I’ve just spent 3 days looking at the output files produced when a Lotus Server (or client) crashes or hangs. It also had me thinking about how IT departments manage service restoration and what they could learn from other organisations.
Back in 1995 (eeks feel old now) I attended a long weekend course in Emergency Planning and Crisis Management as part of my voluntary work. The course was run by the UK Home Office Emergency Planning College (yes there is such a thing!). This taugh the principles of emergency planning. More and more I’m seeing how these principles should be transferred into the IT sector.
The principle in Emergency Planning is simple, if you can’t manage the incident with your normal resources in that locality then it is a major incident. So in the IT context if you can’t maintain normal service to your clients with the team you have in place and need to call in expertise then lets class that as a “major incident”.
The important thing with any incident is command and control with an assosciated comminucations plan. So often I see outages where one engineer is working on resolution but is constantly pulled away from the task to talk to his manager, then the service delivery manager, then the account manager, then the project manager …….. and on and on.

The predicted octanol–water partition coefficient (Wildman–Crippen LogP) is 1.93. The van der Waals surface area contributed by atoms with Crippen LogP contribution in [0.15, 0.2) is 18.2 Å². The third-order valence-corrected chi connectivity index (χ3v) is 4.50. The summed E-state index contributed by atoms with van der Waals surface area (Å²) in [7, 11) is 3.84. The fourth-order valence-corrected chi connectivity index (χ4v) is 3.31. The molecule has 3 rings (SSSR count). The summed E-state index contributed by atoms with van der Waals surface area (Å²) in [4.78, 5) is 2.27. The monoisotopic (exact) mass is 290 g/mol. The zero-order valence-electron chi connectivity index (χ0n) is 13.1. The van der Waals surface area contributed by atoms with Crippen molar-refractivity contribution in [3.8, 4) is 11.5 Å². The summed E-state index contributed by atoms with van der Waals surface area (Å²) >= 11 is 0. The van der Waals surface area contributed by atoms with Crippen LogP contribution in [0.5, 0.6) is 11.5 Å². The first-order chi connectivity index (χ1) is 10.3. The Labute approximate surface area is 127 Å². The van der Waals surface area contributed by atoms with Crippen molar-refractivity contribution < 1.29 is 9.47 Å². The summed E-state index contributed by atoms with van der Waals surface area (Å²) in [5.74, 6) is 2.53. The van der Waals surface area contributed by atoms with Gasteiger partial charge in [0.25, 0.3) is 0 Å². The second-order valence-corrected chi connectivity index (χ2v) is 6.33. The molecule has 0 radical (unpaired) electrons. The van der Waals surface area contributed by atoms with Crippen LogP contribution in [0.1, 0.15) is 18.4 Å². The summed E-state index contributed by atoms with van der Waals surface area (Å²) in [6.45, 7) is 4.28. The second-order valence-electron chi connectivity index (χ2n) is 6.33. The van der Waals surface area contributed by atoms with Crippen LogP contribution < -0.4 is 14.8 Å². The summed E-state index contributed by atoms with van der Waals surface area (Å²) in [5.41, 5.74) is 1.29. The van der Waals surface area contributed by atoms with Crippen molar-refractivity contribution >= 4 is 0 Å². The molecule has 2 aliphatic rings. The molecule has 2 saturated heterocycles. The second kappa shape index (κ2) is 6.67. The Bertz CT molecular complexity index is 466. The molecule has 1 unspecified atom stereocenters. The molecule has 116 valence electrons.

The Emergency Planners spotted this problem years ago, many many years ago! Their solution is a simple three tiered command and control structure with:
– Gold Control
– Silver Control
– Bronze Control
These folks sit well away from the incident (in the Police sense this would be the Force Headquarters). Gold Control is the Strategic Level. These folks have overall control. They look after getting extra resources, generally look further ahead and really concerntrate on the next 24-48 hours.
In the IT sense this would be your technical managers, service delivery managers, account managers and project managers. They only talk to Silver! They worry about what happens after service restoration, communications with users, contingency plans if service isn’t restored etc.
Silver Control in the police sense would be the local division headquarters. They worry about releaving staff in the next 12 hours, escalating issues from Bronze up to Gold. Feeding relavent information from Gold down to Bronze. They act as a buffer.
These folks in the IT sense would be the local team leads with staff working on the problem. They have enough technical knowledge to make decisions for the next few hours in terms of what direction to proceed in and which resources do what. They don’t continually annoy Bronze for information and actively protect them from interference.
In the police sense this would be the officer in charge at the incident site. What is happening now and in the next few hours. How to manage the incident right now. Not looking too far into the future.
In the IT sense this is your senior engineers who are part of a service restoration team. They shouldn’t be annoyed directy by management and should only have communication with the Silver team. They are the get on with it get it fixed and worry about the next few actions team.
In my view implementing some of this knowledge and sharing best practice from other areas where incident management it the KEY role of the particular organisations is the way forward in this area.